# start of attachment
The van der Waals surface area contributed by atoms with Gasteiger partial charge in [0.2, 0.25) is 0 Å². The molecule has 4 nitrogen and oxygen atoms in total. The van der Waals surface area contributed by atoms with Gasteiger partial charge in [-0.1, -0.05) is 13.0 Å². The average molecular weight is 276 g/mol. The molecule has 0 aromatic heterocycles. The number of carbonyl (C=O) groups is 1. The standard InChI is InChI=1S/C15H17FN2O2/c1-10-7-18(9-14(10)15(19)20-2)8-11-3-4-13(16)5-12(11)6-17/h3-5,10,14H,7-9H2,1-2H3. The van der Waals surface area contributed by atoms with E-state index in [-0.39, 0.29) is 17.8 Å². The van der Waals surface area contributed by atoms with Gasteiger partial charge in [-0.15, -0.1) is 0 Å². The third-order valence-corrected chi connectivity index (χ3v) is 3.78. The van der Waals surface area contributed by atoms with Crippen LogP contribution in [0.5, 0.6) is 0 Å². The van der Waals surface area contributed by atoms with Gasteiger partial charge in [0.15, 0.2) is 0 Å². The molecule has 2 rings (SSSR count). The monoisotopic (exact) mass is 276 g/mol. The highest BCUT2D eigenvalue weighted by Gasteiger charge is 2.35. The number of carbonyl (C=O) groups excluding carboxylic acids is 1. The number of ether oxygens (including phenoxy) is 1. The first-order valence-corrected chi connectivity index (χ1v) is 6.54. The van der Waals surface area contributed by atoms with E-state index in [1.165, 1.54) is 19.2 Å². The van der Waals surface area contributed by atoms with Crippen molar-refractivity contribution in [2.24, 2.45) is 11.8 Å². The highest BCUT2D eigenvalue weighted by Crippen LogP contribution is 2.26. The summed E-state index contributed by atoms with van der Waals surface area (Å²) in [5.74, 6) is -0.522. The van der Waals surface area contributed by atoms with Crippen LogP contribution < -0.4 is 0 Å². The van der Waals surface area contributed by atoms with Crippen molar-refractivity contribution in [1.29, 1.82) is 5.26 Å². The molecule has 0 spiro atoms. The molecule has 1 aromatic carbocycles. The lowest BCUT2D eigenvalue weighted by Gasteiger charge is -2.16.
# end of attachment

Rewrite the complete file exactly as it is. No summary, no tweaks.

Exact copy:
The van der Waals surface area contributed by atoms with Gasteiger partial charge in [0.2, 0.25) is 0 Å². The molecule has 4 nitrogen and oxygen atoms in total. The van der Waals surface area contributed by atoms with Gasteiger partial charge in [-0.1, -0.05) is 13.0 Å². The average molecular weight is 276 g/mol. The molecule has 0 aromatic heterocycles. The number of carbonyl (C=O) groups is 1. The standard InChI is InChI=1S/C15H17FN2O2/c1-10-7-18(9-14(10)15(19)20-2)8-11-3-4-13(16)5-12(11)6-17/h3-5,10,14H,7-9H2,1-2H3. The van der Waals surface area contributed by atoms with E-state index in [-0.39, 0.29) is 17.8 Å². The van der Waals surface area contributed by atoms with Gasteiger partial charge in [-0.15, -0.1) is 0 Å². The third-order valence-corrected chi connectivity index (χ3v) is 3.78. The van der Waals surface area contributed by atoms with Crippen LogP contribution in [0.5, 0.6) is 0 Å². The van der Waals surface area contributed by atoms with Gasteiger partial charge in [0.15, 0.2) is 0 Å². The molecule has 2 rings (SSSR count). The monoisotopic (exact) mass is 276 g/mol. The highest BCUT2D eigenvalue weighted by Gasteiger charge is 2.35. The number of carbonyl (C=O) groups excluding carboxylic acids is 1. The number of ether oxygens (including phenoxy) is 1. The first-order valence-corrected chi connectivity index (χ1v) is 6.54. The van der Waals surface area contributed by atoms with E-state index in [1.165, 1.54) is 19.2 Å². The van der Waals surface area contributed by atoms with Crippen molar-refractivity contribution in [2.24, 2.45) is 11.8 Å². The highest BCUT2D eigenvalue weighted by Crippen LogP contribution is 2.26. The summed E-state index contributed by atoms with van der Waals surface area (Å²) in [5.74, 6) is -0.522. The van der Waals surface area contributed by atoms with Crippen LogP contribution < -0.4 is 0 Å². The van der Waals surface area contributed by atoms with Crippen molar-refractivity contribution in [1.29, 1.82) is 5.26 Å². The molecule has 0 spiro atoms. The molecule has 1 aromatic carbocycles. The lowest BCUT2D eigenvalue weighted by Gasteiger charge is -2.16.